By Maggie Dunning
Staff reporter

“We’re hopeful that a community health center can be established. It’s just a question of when,” said David Brazil, liaison for the board of health, administrator REHS.

If it comes into being it will be named the community health center of Cowley County.

It will impact low-income people, those who are uninsured, underinsured and underserved.

Alan Polen is president of the board of directors for the proposal and a retired Methodist pastor.

After Polen retired he wanted to do something that made a difference. He said, “I’ve had a compassion for people and I feel that’s a calling.”

The process started in 2005 when Cowley County completed its strategic plans through Cowley First and Cowley County Vision 20/20.

The community was surveyed to see what people thought was needed. In a scale from one to 100, with one being the best and 100 being the worst Cowley County rated just about 80 in health care needs.

The results were clear. Brazil said, the need for access to primary care is overwhelming in the county.

“Essentially 15-16 percent of our county in uninsured and another 12 to maybe 15 percent, based on the numbers you look at, are underinsured. Between the two you’ve got 25 to 30 percent of the county that cannot get access to primary care doctor,” said Brazil.

Polen said “If they get a prescription they may not have resources to buy the prescription even though the doctors give them prescriptions.”

The proposed low cost health center will have connections to resources that provide assistance.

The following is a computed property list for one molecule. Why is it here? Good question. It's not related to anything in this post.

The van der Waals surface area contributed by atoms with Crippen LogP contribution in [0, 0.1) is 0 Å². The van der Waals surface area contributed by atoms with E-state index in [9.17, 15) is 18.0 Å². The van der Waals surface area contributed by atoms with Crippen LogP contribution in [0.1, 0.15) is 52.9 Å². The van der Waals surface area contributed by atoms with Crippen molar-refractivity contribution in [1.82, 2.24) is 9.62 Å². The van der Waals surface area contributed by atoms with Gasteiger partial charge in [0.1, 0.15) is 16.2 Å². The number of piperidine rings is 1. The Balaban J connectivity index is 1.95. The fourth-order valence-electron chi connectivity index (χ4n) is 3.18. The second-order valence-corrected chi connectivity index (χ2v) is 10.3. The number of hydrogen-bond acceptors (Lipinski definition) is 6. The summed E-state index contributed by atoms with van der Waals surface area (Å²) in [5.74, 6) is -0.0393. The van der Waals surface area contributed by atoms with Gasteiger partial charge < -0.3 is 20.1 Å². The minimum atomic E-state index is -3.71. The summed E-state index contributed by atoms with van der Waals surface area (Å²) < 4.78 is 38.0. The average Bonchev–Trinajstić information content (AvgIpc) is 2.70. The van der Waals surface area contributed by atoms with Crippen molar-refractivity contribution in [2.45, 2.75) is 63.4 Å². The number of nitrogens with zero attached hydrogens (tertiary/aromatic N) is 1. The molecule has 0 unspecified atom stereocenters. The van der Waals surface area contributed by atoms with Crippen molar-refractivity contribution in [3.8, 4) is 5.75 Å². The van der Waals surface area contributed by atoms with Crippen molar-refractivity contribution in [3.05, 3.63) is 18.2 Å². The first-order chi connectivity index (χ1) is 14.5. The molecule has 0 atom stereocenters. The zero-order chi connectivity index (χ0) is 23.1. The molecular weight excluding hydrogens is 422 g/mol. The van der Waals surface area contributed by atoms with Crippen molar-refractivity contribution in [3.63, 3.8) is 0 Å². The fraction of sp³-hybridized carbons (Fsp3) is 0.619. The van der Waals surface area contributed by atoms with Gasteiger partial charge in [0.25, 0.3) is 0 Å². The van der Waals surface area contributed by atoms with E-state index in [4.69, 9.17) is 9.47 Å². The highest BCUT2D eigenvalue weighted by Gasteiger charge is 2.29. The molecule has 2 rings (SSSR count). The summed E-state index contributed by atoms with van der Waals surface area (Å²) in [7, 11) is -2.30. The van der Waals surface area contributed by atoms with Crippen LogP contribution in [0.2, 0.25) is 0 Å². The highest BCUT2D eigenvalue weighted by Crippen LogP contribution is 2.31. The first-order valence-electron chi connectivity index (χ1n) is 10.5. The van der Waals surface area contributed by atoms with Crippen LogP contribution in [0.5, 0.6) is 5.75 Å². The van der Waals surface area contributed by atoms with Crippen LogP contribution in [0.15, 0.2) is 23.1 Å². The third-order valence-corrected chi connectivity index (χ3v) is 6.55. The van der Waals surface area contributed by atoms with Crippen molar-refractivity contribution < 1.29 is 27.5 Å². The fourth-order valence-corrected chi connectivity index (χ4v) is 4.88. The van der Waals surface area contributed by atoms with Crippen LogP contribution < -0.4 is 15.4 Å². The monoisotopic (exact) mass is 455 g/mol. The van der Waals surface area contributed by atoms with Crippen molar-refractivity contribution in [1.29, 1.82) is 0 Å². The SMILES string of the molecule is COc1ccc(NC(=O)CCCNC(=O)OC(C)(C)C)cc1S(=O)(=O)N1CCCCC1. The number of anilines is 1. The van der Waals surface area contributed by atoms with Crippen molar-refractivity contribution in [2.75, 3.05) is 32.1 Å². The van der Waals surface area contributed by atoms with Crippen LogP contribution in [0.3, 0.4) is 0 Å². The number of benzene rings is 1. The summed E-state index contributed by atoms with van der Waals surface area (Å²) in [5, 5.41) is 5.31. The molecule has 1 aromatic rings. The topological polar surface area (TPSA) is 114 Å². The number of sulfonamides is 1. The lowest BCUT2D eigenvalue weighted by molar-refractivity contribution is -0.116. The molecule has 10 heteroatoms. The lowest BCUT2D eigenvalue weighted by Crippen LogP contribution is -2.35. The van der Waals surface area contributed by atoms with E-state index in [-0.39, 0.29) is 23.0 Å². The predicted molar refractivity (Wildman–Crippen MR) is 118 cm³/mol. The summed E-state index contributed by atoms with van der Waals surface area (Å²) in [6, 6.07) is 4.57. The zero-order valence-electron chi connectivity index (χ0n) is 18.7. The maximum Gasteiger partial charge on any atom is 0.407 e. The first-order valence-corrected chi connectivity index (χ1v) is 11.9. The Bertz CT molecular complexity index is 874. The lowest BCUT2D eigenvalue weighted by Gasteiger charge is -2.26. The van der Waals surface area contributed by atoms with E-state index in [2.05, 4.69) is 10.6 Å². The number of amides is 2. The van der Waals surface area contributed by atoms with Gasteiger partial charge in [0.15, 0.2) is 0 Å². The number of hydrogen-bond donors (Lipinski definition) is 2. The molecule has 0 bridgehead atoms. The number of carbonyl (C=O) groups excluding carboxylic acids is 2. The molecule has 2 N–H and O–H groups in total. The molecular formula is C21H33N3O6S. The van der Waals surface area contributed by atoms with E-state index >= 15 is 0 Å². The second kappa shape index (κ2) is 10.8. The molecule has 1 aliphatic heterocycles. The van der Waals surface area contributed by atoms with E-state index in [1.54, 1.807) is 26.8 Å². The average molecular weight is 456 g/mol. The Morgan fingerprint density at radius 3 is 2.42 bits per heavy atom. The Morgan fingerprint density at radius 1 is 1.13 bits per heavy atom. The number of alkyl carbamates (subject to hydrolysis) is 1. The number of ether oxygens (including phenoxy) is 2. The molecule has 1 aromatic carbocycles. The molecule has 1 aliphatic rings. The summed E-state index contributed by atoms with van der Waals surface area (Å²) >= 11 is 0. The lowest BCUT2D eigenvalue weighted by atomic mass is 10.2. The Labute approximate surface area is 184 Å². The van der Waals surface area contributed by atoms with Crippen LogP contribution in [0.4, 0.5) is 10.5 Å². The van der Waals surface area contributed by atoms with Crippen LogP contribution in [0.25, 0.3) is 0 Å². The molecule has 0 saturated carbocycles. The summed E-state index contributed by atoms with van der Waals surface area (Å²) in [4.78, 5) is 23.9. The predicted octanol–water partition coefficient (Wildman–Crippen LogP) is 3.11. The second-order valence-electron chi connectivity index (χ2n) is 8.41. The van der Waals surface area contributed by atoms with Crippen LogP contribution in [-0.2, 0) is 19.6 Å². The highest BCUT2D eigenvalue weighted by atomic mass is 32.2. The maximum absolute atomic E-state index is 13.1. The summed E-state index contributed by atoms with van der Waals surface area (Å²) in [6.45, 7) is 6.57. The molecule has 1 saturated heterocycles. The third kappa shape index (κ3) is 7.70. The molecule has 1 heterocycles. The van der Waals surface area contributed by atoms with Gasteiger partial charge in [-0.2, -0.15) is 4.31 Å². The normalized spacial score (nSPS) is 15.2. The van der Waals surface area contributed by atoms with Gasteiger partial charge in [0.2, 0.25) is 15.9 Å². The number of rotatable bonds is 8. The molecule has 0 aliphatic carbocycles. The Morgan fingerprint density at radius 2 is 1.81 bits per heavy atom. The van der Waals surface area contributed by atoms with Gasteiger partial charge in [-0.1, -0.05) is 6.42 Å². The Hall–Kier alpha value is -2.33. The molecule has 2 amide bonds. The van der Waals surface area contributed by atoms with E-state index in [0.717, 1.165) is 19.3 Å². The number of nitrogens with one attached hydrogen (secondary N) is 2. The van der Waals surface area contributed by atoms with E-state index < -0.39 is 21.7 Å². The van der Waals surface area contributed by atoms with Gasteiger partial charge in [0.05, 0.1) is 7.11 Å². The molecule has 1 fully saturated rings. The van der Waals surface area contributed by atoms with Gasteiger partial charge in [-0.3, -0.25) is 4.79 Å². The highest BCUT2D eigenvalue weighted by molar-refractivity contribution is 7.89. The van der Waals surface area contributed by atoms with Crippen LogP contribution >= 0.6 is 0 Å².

Polen said the health center has two aims, “Accessible and affordable health care for those who can’t afford and where it’s not easily accessible.”

A 501-C3 non-profit corporation has been formed. The board of nine directors finished the planning grant in November of 2012 and moved on to a new access point application.

They should hear back from the federal government by this fall on whether or not they will get the award.

Community health centers are modeled in a holistic management of personal health.

Brazil said that health clinics build slowly. The need in Cowley County is so great that he predicts it will grow at a rapid pace.

“Most community health centers, once they are established, even in rural areas, outgrow their facility in three or four years and have to expand,” said Brazil.

While this is the first proposed health clinic for Cowley County, arkcity.net reported that there are several in Kansas.

Brazil said the closest ones to Cowley County are in Wichita. “The three I can think of are Grace Med, Guadalupe, and Hunter.”

The other health center board members are Kounh Astrab, Bruce Blake, Paulin Conde, Joy Kennedy, Grace Nichols, David A. Seaton, Kathy Wohlgemuth, Jeff Wood and Judith Zaccaria.

Maggie Dunning is a freshman majoring in communication. You may e-mail her at margaret.dunning@sckans.edu.